Why Do You We Need Protein?
The body needs protein to repair the muscles, which are worn out during a work-out or exercise. Drinking a protein shake after a workout is the quickest and most efficient way to heal and regenerate your muscles.
Also by increasing your protein intake you are promoting a healthier and leaner looking physique. Which in turn makes you feel fantastic!
In fact, hair and nails are mostly made of protein. Your body uses it to build and repair tissue. You need it to make enzymes, hormones, and other body chemicals. It is an important building block of bones, muscles, cartilage, skin, and blood.
Why should you care about making sure you get enough protein? Here are four good reasons:
- It is a component of every cell in your body.
- Your body uses it to build and repair tissue.
- You need it to make enzymes, hormones, and other body chemicals.
- It is an important building block of bones, muscles, cartilage, skin, and blood.
Like carbohydrates and fat, protein is a “macro-nutrient,” meaning that you need relatively large amounts of it to stay healthy. (Vitamins and minerals, which you only need in small quantities, are called “micro-nutrients.”)
Unlike carbohydrates and fat, your body does not store protein, so it has no reservoir to draw from when you’re running low. Protein bars and shakes are a great way to supplement your diet to ensure you’re getting the right amount of protein.
Benefits of a Protein-Enriched Diet
Consuming high-protein foods has many benefits, including:
- Speeding recovery after exercise
- Reducing muscle loss
- Building lean muscle
- Helping you maintain a healthy weight
- Curbing hunger
Different Forms of Protein
Protein comes from a variety of sources, including meat, milk, fish, soy, and eggs, as well beans, legumes, and nut butters. When proteins are digested, they leave behind amino acids, which the human body needs to break down food.
Whey, a high quality protein source naturally found in milk, is a complete protein and contains all of the amino acids your body needs. In general, proteins derived from animal sources (i.e. milk, eggs & meat) are complete, but your body’s ability to use the protein varies.
HOW DOES GENES DIRECT THE PRODUCTION OF PROTEINS?
Most genes contain the information needed to make functional molecules called proteins. (A few genes produce other molecules that help the cell assemble proteins.) The journey from gene to protein is complex and tightly controlled within each cell.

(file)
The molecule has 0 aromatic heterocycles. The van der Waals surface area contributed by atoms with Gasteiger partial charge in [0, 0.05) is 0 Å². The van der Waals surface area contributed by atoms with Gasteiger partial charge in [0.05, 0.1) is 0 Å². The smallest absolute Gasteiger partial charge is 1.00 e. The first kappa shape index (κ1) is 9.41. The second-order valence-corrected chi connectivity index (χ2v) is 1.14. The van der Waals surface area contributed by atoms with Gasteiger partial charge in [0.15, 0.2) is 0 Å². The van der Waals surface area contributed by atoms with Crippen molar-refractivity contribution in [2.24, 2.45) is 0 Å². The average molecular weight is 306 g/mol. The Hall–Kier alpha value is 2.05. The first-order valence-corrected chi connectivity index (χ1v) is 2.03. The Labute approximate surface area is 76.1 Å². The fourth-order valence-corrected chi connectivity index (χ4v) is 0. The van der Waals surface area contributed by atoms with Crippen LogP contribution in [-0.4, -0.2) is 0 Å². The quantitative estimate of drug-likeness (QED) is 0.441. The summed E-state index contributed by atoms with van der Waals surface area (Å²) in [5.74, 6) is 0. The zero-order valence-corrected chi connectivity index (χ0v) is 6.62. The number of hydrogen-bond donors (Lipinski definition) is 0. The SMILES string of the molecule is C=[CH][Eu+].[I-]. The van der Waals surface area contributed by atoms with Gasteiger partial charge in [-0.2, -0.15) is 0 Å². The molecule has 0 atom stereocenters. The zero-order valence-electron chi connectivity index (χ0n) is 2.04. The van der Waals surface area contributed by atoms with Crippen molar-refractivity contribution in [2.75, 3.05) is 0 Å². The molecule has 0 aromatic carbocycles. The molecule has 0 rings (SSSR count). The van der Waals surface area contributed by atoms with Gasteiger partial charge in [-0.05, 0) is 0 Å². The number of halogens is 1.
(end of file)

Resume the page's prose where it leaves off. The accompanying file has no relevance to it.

It consists of two major steps: transcription and translation. Together, transcription and translation are known as gene expression.
During the process of transcription, the information stored in a gene’s DNA is transferred to a similar molecule called RNA (ribonucleic acid) in the cell nucleus. Both RNA and DNA are made up of a chain of nucleotide bases, but they have slightly different chemical properties.
The type of RNA that contains the information for making a protein is called messenger RNA (mRNA) because it carries the information, or message, from the DNA out of the nucleus into the cytoplasm.
Translation, the second step in getting from a gene to a protein, takes place in the cytoplasm. The mRNA interacts with a specialized complex called a ribosome, which “reads” the sequence of mRNA bases.
Each sequence of three bases, called a codon, usually codes for one particular amino acid. (Amino acids are the building blocks of proteins.) A type of RNA called transfer RNA (tRNA) assembles the protein, one amino acid at a time.
Protein assembly continues until the ribosome encounters a “stop” codon (a sequence of three bases that does not code for an amino acid).
The flow of information from DNA to RNA to proteins is one of the fundamental principles of molecular biology. It is so important that it is sometimes called the “central dogma.”
Through the processes of transcription and translation, information from genes is used to make proteins.